UACES Facebook Papaya - A Strange Name But Sweet Flavor

Papaya - A Strange Name But Sweet Flavor

To prepare you papaya, rinse under cool water to remove any dirt, place on a cutting board to cut in half lengthwise. Use a large spoon to careful scrape out the seeds. If you cut too deeply with your spoon, you can lose a lot of fruit.

TEXARKANA, Ark. –

Papaya may be a fruit that you don’t traditionally add to your diet. It could be the strange name, or maybe the first one you tried was green and somewhat bitter in taste. Give them another try. Papaya is known for its rich sweet flavor, butter-yellow when fully ripe color, and pear like shape. Their pale-orange flesh has dozens of small, black, gelatinous seeds at the center, similar to a melon.

Where papaya comes from

The papaya is believed to be native to southern Mexico through the Andes of South America. It was spread to the south by the Indians and throughout the Caribbean through Spanish Exploration. In the 1800’s, papaya was introduced into Hawaii, and in the early 20th century it was introduced in Florida. However, the Florida crop experienced the introduction of a viral disease which destroyed the crop. This left Hawaii as the only state in the United States to produce papaya commercially today.

Types of papaya

There are two main types of papaya. The Hawaiian, usually known as Solo, is found most often in supermarkets. These papayas are pear shaped, weigh about one pound each, and have yellow skin when ripe. The flesh is bright orange or pinkish, depending on the variety, and contains small black seeds clustered in the center. They are somewhat reminiscent of black pepper, if eaten, and many times are used as an ingredient in salad dressing.

Mexican papayas, sometimes called Caribbean or Asian, are usually found in Latino supermarkets. Mexican papayas are much larger than the Hawaiian types and can weigh up to 10 pounds each and be over 15 inches long. The flesh of this variety might be yellow, orange, or pink. The flavor is less intense than the Hawaiian papaya, but is still delicious and extremely enjoyable. 

Once cut, a ripened papaya will be juicy, sweet and similar to cantaloupe in flavor, although some types may be musky. It is most often consumed fresh as a breakfast or dessert fruit, but will also be used in a variety of products such as fruit juices, jams as dried fruit, or as a fruit salsa.

How to choose the best fruit

When shopping for a ripe papaya, look for skin that is turning from green to butter yellow. You should also be able to press your thumb slightly into the flesh. If it's too soft or mushy, or if it has a sweet smell to it, the papaya is overripe.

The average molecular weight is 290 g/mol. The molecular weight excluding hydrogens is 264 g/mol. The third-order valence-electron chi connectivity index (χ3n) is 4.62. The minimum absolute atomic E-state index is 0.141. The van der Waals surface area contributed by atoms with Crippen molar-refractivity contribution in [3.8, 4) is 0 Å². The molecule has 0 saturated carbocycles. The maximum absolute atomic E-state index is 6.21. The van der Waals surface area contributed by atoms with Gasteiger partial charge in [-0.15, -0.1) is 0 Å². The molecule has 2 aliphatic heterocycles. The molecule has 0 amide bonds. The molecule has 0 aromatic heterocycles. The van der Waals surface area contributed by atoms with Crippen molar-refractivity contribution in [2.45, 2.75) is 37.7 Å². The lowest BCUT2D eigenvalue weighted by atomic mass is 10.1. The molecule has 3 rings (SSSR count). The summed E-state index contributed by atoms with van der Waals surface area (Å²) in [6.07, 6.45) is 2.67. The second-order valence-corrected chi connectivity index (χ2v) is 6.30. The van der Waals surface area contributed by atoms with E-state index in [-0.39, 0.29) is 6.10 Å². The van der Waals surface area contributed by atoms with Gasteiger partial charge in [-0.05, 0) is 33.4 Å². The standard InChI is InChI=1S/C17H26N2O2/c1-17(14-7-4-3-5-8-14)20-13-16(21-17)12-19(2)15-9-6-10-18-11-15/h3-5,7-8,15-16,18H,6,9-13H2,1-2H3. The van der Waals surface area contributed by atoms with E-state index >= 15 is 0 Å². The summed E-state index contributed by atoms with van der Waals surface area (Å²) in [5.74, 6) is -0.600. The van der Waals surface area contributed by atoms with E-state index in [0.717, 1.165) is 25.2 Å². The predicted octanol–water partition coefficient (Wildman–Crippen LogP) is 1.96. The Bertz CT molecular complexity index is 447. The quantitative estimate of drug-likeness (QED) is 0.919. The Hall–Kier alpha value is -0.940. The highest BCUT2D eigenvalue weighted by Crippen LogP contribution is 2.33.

Slightly green papayas will ripen quickly at room temperature, especially if placed in a paper bag. As the papaya ripens, it will turn from green to butter yellow. Place ripe papayas in a plastic bag and store in the refrigerator. Papayas will keep for a week, but it is best to use them within a day or two.

Preparing papaya

To prepare your papaya, rinse under cool water to remove any dust or dirt. Place on a cutting board and use a large sharp knife to cut the papaya in half lengthwise. Separate into two sections.

Using a large spoon, carefully scrape out the seeds. Cut too deeply with your spoon and you can lose a lot of the fruit.

To peel a papaya, hold it vertically and run a knife downward along the skin in long slices, like you would if you were peeling a potato.  Again, try not to slice too deeply.

Health benefits

Vitamin C is one of the strong points of papaya, providing 144 percent of the daily recommended value per serving, which is great as an infection fighter as well as a free radical-scavenging antioxidant. They are rich in vitamin A, vitamin E, carotenoids Lutein and zeaxanthin, and lycopene.

Papaya and Mango Spicy Salsa is a great accompaniment to meat such as fish or chicken and also great as a salsa served with pita or baked chips. Be cautious with the jalapeno peppers and do not rub your eyes during or after dicing.

For more information, contact the Miller County Extension Office, 870-779-3609 or visit us in room 215 at the Miller County Courthouse. We're online at chadley@uaex.edu, on Facebook at UAEXMillerCountyFCS/CarlaHaleyHadley, on Twitter @MillerCountyFCS or on the web at uaex.edu/Miller.

Papaya & Mango Spicy Salsa

  • 1 cup ripe mango, peeled and cubed
  • 1 cup papaya, peeled, seeded and cubed
  • 1/2 cup onion, diced
  • 1-2 cloves garlic, minced
  • 1 fresh jalapeno pepper, seeded and diced
  • 1/2 red bell pepper, diced
  • 1/2 orange bell pepper, diced
  • 1 lime, juiced
  • salt and freshly ground black pepper to taste

Stir the mango, papaya, onion, garlic, jalapeno pepper, red bell pepper, orange bell pepper, lime juice, salt, and pepper together in a bowl. Enjoy immediately with baked pita or tortilla chips or cover bowl with plastic wrap and refrigerate until ready to use. The longer it sits in the refrigerator, the better the flavors will meld together.

By Carla Haley-Hadley
County Extension Agent - FCS
The Cooperative Extension Service
U of A System Division of Agriculture

 

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